G-Code Interpreter


I discovered this last night: https://github.com/zethra/rusty-print I think it would be great to combine efforts. Maybe @zethra could chime in? What I’d like to see would be a group of crates (or perhaps sub-crates within one repo) that implemented things like PID control, motion planning, gcode interpretation, fs, lcd interface, etc. Some kind of scripting interface would be nice as well, plugins could be written to support custom features, and could possibly simplify configuration, hopefully avoiding 123+ forks like Marlin.


Hmm, it looks like that repo no longer exists…

I totally agree with you there! Having a group of crates for doing common embedded tasks would be great.

I know @japaric has done a lot of work to make Rust a first class citizen in the embedded world (if you haven’t already, check out his Embedded in Rust blog!), so it’d be nice if we could build an ecosystem around what he’s already done.

Additionally there is the rust-embedded organisation which might be a good place to group these small commonly used crates.


Hello, thank you for the mention. That’s actually an old version of the project, this is current https://github.com/zethra/wasp.


That definitely sounds like an interesting proposal. Wasp is still in the early stages of development but it could be a good idea to break some of the functionality like PID control, motion planning into separate creates at some point. At the moment we are using @Michael-F-Bryan 's G-Code crate. Another design goal of wasp is to seperate the application logic from the hardware as much as possible. ATM wasp is a library that can be implemented on top of hardware. For now we are targeting the Teensy 3.2 because we could find a working library to interface with it. https://github.com/zethra/wasp_teensy32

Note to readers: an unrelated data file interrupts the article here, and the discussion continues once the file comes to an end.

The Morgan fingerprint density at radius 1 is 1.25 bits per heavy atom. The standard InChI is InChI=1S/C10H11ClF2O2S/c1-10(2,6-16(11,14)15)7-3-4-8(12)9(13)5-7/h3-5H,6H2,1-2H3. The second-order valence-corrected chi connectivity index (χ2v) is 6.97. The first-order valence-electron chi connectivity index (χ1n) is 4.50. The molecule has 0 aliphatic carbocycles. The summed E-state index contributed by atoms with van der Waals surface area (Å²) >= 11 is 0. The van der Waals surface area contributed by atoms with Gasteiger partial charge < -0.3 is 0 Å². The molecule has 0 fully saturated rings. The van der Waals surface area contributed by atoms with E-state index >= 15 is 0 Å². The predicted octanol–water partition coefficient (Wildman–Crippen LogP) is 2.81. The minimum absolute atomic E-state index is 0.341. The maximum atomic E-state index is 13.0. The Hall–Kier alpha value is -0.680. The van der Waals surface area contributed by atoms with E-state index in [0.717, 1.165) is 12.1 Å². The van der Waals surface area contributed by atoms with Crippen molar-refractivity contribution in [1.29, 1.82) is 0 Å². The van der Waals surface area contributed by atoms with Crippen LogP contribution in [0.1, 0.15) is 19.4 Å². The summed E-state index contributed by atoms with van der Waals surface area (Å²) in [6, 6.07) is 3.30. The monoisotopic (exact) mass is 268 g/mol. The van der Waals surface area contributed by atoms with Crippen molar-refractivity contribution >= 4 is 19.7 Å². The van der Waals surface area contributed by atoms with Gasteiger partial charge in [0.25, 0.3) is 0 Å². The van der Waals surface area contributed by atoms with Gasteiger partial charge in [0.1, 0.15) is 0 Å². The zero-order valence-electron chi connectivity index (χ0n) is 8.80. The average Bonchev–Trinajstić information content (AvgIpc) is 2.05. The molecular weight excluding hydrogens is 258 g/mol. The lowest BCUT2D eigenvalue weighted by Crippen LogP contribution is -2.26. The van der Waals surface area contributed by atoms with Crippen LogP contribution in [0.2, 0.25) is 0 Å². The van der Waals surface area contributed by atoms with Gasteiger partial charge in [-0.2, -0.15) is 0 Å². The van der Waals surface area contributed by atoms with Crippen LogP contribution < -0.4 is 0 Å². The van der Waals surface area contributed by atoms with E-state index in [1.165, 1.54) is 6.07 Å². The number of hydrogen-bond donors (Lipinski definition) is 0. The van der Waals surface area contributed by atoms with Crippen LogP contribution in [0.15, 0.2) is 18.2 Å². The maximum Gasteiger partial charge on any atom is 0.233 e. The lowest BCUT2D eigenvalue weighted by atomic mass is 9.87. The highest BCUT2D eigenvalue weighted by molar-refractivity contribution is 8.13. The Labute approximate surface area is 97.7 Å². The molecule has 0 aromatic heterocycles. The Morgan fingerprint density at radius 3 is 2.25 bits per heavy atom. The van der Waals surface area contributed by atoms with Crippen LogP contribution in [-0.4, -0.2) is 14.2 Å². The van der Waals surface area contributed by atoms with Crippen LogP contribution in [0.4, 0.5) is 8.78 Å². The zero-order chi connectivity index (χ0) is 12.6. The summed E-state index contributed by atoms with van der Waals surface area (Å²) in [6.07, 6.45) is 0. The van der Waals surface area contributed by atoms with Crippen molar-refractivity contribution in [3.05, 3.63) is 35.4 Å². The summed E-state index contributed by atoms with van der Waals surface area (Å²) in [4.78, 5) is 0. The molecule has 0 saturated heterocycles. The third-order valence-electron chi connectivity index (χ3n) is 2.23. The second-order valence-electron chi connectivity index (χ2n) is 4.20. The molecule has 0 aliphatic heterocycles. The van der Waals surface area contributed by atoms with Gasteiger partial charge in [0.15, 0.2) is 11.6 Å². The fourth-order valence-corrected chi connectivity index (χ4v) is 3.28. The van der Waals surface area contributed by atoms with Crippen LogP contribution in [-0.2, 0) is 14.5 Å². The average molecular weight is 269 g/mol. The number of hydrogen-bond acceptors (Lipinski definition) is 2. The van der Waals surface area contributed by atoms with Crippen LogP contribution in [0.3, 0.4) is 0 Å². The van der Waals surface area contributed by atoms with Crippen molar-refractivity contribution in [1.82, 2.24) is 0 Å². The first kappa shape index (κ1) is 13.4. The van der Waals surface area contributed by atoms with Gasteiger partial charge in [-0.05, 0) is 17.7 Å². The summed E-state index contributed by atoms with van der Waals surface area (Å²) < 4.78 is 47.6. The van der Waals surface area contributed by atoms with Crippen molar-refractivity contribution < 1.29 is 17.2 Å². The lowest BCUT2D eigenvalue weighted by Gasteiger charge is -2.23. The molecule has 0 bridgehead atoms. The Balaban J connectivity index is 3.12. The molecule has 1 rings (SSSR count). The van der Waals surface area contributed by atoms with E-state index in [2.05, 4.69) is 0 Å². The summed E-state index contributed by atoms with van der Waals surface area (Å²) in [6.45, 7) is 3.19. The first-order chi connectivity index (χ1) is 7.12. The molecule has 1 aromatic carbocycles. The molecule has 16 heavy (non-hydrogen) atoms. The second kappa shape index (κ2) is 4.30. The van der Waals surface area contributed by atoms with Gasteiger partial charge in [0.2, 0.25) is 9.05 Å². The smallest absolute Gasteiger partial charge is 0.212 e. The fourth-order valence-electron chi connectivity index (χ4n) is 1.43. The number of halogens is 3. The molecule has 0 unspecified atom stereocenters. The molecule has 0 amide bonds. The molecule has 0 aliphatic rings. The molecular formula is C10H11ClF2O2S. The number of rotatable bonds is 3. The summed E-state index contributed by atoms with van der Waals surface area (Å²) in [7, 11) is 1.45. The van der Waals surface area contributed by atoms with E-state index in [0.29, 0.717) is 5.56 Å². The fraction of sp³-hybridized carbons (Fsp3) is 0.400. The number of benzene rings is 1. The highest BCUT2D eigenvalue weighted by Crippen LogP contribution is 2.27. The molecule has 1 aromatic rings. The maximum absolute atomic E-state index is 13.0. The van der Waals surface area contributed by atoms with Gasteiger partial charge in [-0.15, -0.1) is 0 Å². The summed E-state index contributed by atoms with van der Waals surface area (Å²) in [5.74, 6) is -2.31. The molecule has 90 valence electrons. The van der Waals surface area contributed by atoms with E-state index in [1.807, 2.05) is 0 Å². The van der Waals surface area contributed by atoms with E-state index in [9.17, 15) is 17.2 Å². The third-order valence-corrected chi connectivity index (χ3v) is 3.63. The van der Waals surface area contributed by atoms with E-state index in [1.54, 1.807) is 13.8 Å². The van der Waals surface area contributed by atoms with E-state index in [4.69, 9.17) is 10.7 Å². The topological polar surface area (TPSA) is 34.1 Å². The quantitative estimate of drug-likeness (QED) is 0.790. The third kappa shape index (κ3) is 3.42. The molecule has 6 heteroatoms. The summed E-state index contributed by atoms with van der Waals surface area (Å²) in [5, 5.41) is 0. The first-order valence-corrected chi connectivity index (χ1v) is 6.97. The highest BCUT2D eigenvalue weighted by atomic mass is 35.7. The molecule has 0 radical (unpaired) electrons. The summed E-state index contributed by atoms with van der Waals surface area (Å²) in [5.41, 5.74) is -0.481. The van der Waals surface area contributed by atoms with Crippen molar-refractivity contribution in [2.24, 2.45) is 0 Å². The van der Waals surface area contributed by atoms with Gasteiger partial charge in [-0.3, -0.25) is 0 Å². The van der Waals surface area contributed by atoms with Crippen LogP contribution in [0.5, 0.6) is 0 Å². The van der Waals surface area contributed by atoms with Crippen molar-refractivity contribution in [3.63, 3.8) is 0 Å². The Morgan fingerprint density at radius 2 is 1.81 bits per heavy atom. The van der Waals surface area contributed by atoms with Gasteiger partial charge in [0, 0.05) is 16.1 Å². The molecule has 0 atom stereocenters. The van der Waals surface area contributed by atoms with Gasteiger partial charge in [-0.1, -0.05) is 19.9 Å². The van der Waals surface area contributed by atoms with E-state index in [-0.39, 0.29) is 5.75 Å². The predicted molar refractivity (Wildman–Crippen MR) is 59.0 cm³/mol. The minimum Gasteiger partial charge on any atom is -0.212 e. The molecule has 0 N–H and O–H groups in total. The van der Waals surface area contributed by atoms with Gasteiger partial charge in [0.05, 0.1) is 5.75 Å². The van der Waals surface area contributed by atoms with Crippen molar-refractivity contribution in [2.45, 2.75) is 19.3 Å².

Just stick a rams head in a rusty gear and call it “RAM”, Rusty Additive Manufacturing.

Is the WASP work pure-low-level, or is there any interest in using something like RTFM?


Oh nice! I wasn’t sure many people would end up using it so I haven’t put it up on crates.io (yet). Do you have any feature requests or things I can do to make it nicer to use?


The library largely does what we want, when we started work on this project a month ago we were very happy to find a working no_std gcode library had already been written, so thank you for that. The most notable thing missing is (last time I checked) N line numbers weren’t parsed out and I believe M70 isn’t handled properly. Besides that, it’d be nice if I didn’t need a bunch of large match statements to decided what to do with the output but I think that’s probably unavoidable.


maybe emmath? as embedded-math.


(I am working with @zethra on wasp)
@DanielJoyce Wasp is currently high level. We are working on hardware-rs as an abstraction for the low level hardware. This also lets us do fun things like make a simulator for wasp with a GUI. At the moment, there are not really any implementations of hardware-rs for real hardware.

One of the things we were going for with hardware-rs was compile time checking. By defining a list of available Pins on a hardware, then handing out mutable or immutable references to the pins to peripherals, the compiler will check that pins are not reused.


@zethra @chickenchuck040 I’d be happy to help wherever possible! I have multiple printers (a delta and various cartesians) and a couple of Teensy boards. I’ll try to set up a build environment for the Teensy in the next couple of days. Maybe I should put together a Dockerfile to make it easier for me and others to get up and running with development?


Sounds great, help is much appreciated. A Dockerfile would be useful; the requirements for building wasp on a teensy as described on the github page. If you have any trouble getting it to build We’d be happy to help.


You should check out @japaric’s embedded-hal project, which has similar goals to hardware-rs I think. Might pay off to try to reuse that API and adjust it as needed rather than start from scratch. Link: https://github.com/japaric/embedded-hal